Alternatives to Prisons
Alternatives to custody, or punishment in the community is again in the forefront for the development towards the reduction of the prison population. Other countries around the world punish offenders by sending them to prison for serous crimes like, murder, rape, robbery etc. People who have argued for doing away with prisons have not succeeded in any country, instead they have lobbied for the use of alternatives to imprisonment. Punishment in the community helps offenders to remain in their natural habitat, that is, community and families and it also helps them to retain their status of being self-reliant and responsible. Alternatives do have a positive and a useful role to play in the criminal justice system.
The use of other forms of punishment other than imprisonment should not be viewed as being soft on criminals. Imprisonment sometimes tends to result to recidivism, rather than in rehabilitation of prisoners.
Community Service Orders
Community service orders is used when an offender is sentenced to community service. This means that he/she serves time outside prison by giving free service to the community in his/her leisure time. The aim of community service is for the offender to repay his/her debt to society while maintaining a stable lifestyle. There is a possibility of enabling him to build himself up into a good citizen, rather than portraying him as an outcast. As far as possible his task in the community will be related to his abilities rather than to his offence.
In South Africa the rendering of community service may be one or more of the conditions of the postponement or suspension of sentence. Section 297(1)(a)(I)(cc) of the Criminal Procedure Act5 allows for postponement or suspension of sentence subject to the performance without remuneration and outside the prison of some service for the benefit of the community. A person sentenced to community service has to perform such duties under the supervision or control of an organisation or institution which in the opinion of the court promotes the interest of the community.
Community service orders can only be imposed on a person of 15 years or older and that the minimum period must not be less than 50 hours.6 Communities approval for this type of sentence is important and must to some extent be crucial to the long term survival of community service orders. This type of sentence require a stable community.
Community service sentences are not used enough because of a variety of reasons, namely:
- it is still a new sentencing option which the judges and magistrates do not know well;
- there is still a lack of community involvement;
- there is insufficient control and supervision by the state or placement agency; and
- there is a lack of suitable organisations where offenders can carry out their sentences.
Correctional supervision was introduced in 1991 as a new form of sentence which attempts to solve some of the problems presented by community services orders. The aim of correctional supervision is the same as that of community service orders, that of a sentence which is served in the community and not in a prison. The Department of Correctional Services is responsible for monitoring people sentenced to correctional supervision.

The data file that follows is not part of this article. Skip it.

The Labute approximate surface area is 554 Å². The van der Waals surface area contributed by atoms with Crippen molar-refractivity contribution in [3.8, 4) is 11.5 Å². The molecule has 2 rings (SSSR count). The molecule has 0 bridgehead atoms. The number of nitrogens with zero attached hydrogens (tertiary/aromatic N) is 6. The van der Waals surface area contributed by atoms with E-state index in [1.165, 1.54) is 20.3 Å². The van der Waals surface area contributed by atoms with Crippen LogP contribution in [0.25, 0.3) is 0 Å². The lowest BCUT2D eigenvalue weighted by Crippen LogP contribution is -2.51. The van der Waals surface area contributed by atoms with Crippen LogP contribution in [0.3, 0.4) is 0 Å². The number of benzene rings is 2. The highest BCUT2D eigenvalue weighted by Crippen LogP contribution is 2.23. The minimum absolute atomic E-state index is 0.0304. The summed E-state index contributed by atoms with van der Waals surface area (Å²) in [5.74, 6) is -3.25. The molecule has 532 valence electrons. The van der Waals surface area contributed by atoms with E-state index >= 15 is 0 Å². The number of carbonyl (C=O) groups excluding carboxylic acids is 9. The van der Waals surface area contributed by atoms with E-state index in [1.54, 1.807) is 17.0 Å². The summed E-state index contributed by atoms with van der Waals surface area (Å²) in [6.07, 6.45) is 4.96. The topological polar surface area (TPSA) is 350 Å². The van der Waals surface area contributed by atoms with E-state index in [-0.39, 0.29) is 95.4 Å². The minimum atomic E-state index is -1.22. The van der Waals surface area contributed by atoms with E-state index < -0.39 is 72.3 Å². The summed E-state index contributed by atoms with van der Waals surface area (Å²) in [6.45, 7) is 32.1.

Offenders may be sentenced to correctional supervision in terms of stipulations of the Criminal Procedure Act of 1977 in the following cases:
- as an alternative to imprisonment;
- as a condition to a postponed sentence;
- as a condition to the suspension of a sentence; and
- as a substitute for imprisonment and as an alternative to a fine.
People serving correctional supervision are subject to measures which they are supposed to follow under strict supervision of correctional supervision official called the probation officer. A probationer may be subjected to do the following:
- stay at home during certain hours, that is, subject to house arrest;
- personal visits by correctional supervision official at work, home or place where community service is rendered;
- work a certain number of hours for the benefit of the community;
- compensate the victim; and
- follow a treatment programme by specialists in order to prevent crime and/or alcohol abuse and drug abuse.
Prisoners who are serving terms of less than five years or who have less than five years left to serve may upon the recommendation of the Institutional Committee be reconsidered for placement under correctional supervision.
When a probationer fails to do what is expected under the sentence of correctional supervision, he/she can be brought before a court and sent to prison. Correctional supervision is a good development because it makes punishment a community responsibility while at the same time it keeps the offender out of prison. However, in South Africa there are still a number of practical questions about its use. There are no enough probation officers, the sentence is mostly used for people who have proper place of residence, supervision in some areas is very difficult, for example, in rural areas, unrest areas, informal settlements, problems of involving the community, legal practitioners and attorneys do not have sufficient knowledge of correctional supervision.